The original idea, as you can see, is to kill Joseph. But as you may remember Judah suggests a different plan when he sees some traders coming and suggests that rather than kill Joseph they make some money on the deal and sell him into slavery.

We will not read the entire story of the brother’s capture of Joseph and throwing him in a well.  But we see beginning in verse 28 what the brothers finally did.

So now Joseph is in Egypt and we encounter our first Egyptian name.  The very interesting story that follows describes the ongoing adventures of Joseph in Egypt. He rises quickly in the house of Potiphar and eventually is put in charge of his house. Sometime after that Potiphar’s wife tries to seduce Joseph and when he rejects her advances she accuses him of attempted rape and Joseph is thrown in prison.  After he spends a great deal of time in prison he becomes famous there as an interpreter of dreams.  And I might add that dream interpretation was a big deal in Egyptian culture (not so in Israelite culture). So when the Pharaoh has two vivid dreams that neither he nor his experts can fathom Joseph is hauled out of prison for an audience with the Pharaoh.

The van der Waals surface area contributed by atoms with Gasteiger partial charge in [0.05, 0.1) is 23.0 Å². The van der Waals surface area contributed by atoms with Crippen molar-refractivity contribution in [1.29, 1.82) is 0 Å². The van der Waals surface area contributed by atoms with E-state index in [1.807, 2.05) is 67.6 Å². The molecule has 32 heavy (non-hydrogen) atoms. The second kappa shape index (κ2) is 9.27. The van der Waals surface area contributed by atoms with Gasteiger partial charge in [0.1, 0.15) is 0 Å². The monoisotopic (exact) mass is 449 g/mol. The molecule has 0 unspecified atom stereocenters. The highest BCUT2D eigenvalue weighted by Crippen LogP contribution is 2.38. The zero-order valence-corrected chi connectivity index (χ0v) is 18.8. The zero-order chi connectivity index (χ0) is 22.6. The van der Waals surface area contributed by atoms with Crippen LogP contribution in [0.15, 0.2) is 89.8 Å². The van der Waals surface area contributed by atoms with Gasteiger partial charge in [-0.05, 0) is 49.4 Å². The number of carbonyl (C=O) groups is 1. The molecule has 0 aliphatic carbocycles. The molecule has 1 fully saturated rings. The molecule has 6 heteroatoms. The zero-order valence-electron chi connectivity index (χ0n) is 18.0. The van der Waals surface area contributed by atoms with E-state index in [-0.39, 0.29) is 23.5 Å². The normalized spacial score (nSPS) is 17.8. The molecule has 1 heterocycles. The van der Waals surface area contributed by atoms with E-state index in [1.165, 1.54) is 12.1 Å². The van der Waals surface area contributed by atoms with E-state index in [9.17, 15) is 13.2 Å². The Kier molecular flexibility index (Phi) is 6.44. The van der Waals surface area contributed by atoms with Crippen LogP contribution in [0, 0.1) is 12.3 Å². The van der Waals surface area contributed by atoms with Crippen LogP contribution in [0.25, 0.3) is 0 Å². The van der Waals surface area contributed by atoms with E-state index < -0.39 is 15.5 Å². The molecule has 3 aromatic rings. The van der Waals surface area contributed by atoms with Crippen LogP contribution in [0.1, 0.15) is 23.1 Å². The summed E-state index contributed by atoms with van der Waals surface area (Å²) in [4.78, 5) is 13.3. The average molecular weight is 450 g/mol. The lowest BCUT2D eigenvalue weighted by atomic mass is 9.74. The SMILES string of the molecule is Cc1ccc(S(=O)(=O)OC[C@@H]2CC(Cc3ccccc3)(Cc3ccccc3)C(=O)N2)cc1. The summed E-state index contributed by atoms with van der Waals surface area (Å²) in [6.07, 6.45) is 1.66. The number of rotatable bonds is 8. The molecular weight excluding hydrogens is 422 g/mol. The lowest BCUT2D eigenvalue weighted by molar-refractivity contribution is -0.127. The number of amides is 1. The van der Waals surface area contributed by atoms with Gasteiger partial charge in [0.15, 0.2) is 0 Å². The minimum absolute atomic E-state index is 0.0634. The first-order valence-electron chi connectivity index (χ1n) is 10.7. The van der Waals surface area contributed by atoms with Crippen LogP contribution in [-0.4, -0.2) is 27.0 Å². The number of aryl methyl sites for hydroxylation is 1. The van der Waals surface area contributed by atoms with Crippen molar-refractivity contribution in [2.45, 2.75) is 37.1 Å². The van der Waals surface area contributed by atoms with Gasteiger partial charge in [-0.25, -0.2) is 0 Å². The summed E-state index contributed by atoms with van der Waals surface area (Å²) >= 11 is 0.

As you may remember from the story, Joseph then quickly interpreted the dreams and as a result impressed the Pharaoh and Joseph was brought into his government as an important person.

Potiphar is in fact an authentic Egyptian name so let’s break from the story for a while to look at some of the Egyptian names and customs that we see in this story.

And as Joseph is summoned before the Pharaoh we read this in Genesis 41:14. Note that Joseph had to shave before meeting Pharaoh.

Two images – the first is a recovered statue of Akhenaten – the supposed father of King Tut.  It shows the typical Egyptian custom of staying clean shaven (except for a either a false beard as shown here) or maybe a very small goatee.

By contrast the relief from the tomb of the Pharoh Seti I is supposed to depict first a Libyan, a Nubian, an Asiatic, and an Egyptian.  Asiatics was a general term used in Egypt for anyone from the Northeast – including the Land of Canaan and Mesopotamia. It is well recorded that the Egyptians were highly suspicious of foreigners.